It is estimated roughly 100,000 Christians were martyred under Nero. The Greek word martyr was originally defined as “witness.” Following the barbaric execution of Christ’s witnesses, the word took on the meaning of one dying for their faith, which includes several figures from the New Testament with the most prominent being Paul and Peter, as recorded by historian Eusebius. Condemned to crucifixion, Peter insisted on being hanged upside down, not feeling worthy of dying as Christ did. While Paul's Roman citizenship probably saved him from unspeakable torture, it did not spare him from illegally being beheaded outside the city walls.
During his second imprisonment in Rome after its fire, Paul writes to Timothy, “At my first defense, no one stood with me, but everyone deserted me. May it not be charged against them. But the Lord stood by me and strengthened me, so that through me the message would be fully proclaimed, and all the Gentiles would hear it. So I was delivered from the mouth of the lion. And the Lord will rescue me from every evil action and bring me safely into His heavenly kingdom. To Him be the glory forever and ever. Amen.” (2 Timothy 4:16-18)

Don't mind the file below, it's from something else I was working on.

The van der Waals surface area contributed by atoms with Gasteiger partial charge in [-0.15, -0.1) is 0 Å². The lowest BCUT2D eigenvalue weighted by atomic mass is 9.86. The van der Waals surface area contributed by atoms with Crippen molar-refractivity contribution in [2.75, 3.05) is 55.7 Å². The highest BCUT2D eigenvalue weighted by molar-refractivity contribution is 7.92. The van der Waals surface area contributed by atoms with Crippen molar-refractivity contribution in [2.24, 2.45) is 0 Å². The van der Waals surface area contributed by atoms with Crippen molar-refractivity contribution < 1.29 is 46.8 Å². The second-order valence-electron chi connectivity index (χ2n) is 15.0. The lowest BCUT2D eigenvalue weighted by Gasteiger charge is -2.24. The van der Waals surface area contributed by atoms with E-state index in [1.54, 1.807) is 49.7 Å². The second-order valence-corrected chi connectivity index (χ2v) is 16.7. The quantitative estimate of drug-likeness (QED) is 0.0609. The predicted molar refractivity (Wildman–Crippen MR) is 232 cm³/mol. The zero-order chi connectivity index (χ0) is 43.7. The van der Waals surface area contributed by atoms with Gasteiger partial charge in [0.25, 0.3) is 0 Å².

While the streets ran with the blood of Christians, Nero depleted the city’s treasury to construct his “Golden House,” or Domus Aurea. His actions and behavior soon led to a revolt of the Senate, which voted for his execution by beating in the Spring of 68 AD. Realizing his death was imminent, Nero took his own life with the help of his secretary, Epaphroditos, on June 9, 68 AD, ending the Julio-Claudian dynasty.
Following a Jewish uprising two years later, the Romans fully suppressed the Jews in Jerusalem, which resulted in the complete destruction of the second temple in 70 AD. (see ) This began the official split between Judaism and Christianity. However, the “new religion” continued to spread throughout the Roman Empire despite endless persecution by the Roman government and others as believers lost their protection of the Judaism umbrella, thus becoming an illegal faith. That changed around 325 AD, when Emperor Constantine I became a follower of Christ and declared Christianity the state religion of Rome. (see )
Over time, critics who want to dismiss Jesus ignore such historians as Josephias, Tacitus, and Eusebius, some even claiming these men never mentioned Jesus or his followers despite their own words to the contrary. Atheists argue the Bible is just a book of made-up stories designed to coincide with historical facts, such as the Roman emperors.